Comedian George Carlin passed away on Sunday
(skippy has a great roundup of blogtopia's remembrances.)
Here's mine: Some years ago I worked with George one night when my sound company provided the PA and I got to be the engineer. (It helps when you own the company;-)
Like a lot of comedians, George was very serious about his comedy. Sound check was longer than I've spent with some 10 piece bands. I didn't mind, we both wanted the show to be perfect.
George worked every corner of the stage, with his voice rising to a shout and falling to a whisper, and it took time to make sure there was no ringing feedback or distorted lines. He wasn't rehearsing, I don't recall him doing any routines during sound check, he was just making sure his voice could be heard from the orchestra pit to the cheap seats regardless of timbre or emphasis.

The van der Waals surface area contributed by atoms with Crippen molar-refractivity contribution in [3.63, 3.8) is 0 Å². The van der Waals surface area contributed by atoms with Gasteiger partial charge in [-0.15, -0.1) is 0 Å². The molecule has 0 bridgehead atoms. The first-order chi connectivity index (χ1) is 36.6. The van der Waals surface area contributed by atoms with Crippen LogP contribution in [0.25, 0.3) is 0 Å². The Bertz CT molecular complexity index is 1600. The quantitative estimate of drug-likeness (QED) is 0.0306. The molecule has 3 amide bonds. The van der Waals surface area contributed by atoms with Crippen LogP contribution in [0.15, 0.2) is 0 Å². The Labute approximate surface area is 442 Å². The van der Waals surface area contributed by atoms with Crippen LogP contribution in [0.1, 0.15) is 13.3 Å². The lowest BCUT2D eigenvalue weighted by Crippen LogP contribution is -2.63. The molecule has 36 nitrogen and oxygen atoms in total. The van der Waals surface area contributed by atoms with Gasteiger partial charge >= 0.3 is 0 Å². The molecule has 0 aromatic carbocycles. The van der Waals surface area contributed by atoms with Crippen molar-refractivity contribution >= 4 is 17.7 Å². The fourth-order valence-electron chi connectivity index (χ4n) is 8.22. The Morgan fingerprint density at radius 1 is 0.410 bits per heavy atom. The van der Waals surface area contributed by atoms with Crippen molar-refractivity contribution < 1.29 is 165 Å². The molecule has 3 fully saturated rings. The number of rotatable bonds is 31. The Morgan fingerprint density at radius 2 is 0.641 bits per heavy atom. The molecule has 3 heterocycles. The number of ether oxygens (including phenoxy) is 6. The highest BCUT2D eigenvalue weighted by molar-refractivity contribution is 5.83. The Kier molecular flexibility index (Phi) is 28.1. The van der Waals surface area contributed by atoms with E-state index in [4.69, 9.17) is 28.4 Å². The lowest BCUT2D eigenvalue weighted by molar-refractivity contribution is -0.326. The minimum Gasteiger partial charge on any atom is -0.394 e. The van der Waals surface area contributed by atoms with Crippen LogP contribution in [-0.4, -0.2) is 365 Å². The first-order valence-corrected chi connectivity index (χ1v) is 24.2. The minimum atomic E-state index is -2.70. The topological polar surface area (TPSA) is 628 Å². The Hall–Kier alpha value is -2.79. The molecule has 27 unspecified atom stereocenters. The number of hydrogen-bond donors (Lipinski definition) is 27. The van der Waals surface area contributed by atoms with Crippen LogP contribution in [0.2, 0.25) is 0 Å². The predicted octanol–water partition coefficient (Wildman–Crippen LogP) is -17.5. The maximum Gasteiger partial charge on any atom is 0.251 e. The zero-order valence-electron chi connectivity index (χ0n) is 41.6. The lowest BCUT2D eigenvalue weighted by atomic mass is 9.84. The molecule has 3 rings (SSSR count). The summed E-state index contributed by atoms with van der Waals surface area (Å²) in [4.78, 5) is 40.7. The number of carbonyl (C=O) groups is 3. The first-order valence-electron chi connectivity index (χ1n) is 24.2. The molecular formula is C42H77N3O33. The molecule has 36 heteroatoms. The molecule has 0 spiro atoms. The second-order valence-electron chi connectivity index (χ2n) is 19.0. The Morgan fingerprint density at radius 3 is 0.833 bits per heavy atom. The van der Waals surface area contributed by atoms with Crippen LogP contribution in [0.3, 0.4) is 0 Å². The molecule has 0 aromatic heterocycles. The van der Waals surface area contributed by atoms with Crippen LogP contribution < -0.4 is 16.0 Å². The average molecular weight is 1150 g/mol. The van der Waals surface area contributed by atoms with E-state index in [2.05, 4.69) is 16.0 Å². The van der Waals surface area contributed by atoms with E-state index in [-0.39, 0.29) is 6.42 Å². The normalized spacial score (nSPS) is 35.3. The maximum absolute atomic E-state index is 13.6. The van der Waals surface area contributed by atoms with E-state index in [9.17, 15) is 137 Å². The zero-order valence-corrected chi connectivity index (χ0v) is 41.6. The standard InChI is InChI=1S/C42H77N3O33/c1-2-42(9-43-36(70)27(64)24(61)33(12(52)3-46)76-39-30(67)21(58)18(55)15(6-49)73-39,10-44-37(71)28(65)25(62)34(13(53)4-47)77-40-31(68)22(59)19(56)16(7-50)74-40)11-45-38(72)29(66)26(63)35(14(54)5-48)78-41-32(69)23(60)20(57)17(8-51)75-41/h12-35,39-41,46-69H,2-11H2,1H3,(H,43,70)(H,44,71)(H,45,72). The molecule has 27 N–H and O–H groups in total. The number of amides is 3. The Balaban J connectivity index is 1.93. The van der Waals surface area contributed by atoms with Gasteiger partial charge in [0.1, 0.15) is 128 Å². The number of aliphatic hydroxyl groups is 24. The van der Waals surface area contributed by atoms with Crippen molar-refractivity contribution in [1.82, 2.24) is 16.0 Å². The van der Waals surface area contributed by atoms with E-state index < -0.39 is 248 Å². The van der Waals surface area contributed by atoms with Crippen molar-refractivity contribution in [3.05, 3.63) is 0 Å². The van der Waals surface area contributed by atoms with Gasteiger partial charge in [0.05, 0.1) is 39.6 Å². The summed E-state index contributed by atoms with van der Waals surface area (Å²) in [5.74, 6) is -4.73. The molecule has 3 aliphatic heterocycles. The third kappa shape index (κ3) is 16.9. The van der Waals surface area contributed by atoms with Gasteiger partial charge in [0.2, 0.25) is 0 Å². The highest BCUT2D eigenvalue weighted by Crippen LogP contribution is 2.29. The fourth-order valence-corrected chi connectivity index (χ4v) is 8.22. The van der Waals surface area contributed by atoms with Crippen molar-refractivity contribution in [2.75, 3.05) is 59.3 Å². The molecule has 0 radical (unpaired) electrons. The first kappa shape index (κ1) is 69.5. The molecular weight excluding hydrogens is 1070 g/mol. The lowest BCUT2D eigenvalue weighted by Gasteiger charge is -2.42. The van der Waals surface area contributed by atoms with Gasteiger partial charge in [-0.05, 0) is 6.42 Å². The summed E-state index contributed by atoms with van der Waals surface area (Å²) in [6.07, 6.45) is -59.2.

He was one of the most intense and professional artists I've ever worked with. And that's understandable. One person with a mic trying to make people laugh is the hardest gig in show business. Even a solo musician has their instrument to keep them company while they face the audience.
Now fix that in your mind so you can envision what I saw when I checked with him backstage just before he was going to perform. The 'opening act' was the finalists from a local battle of the comics. They'd just done their bits and came backstage.
We are literally standing in the wings, less than a minute to showtime, and while I put a fresh battery into Mr. Carlin's mic I hear him giving advice to these amateurs about how to succeed in comedy.
At the very moment when most artists are pacing back and forth in the most insecure moment of their professional lives, George is taking time to encourage these kids.
It takes huge heart and a gracious soul to do that.
Goodbye George, the pleasure was all mine.
Cross posted at VidiotSpeak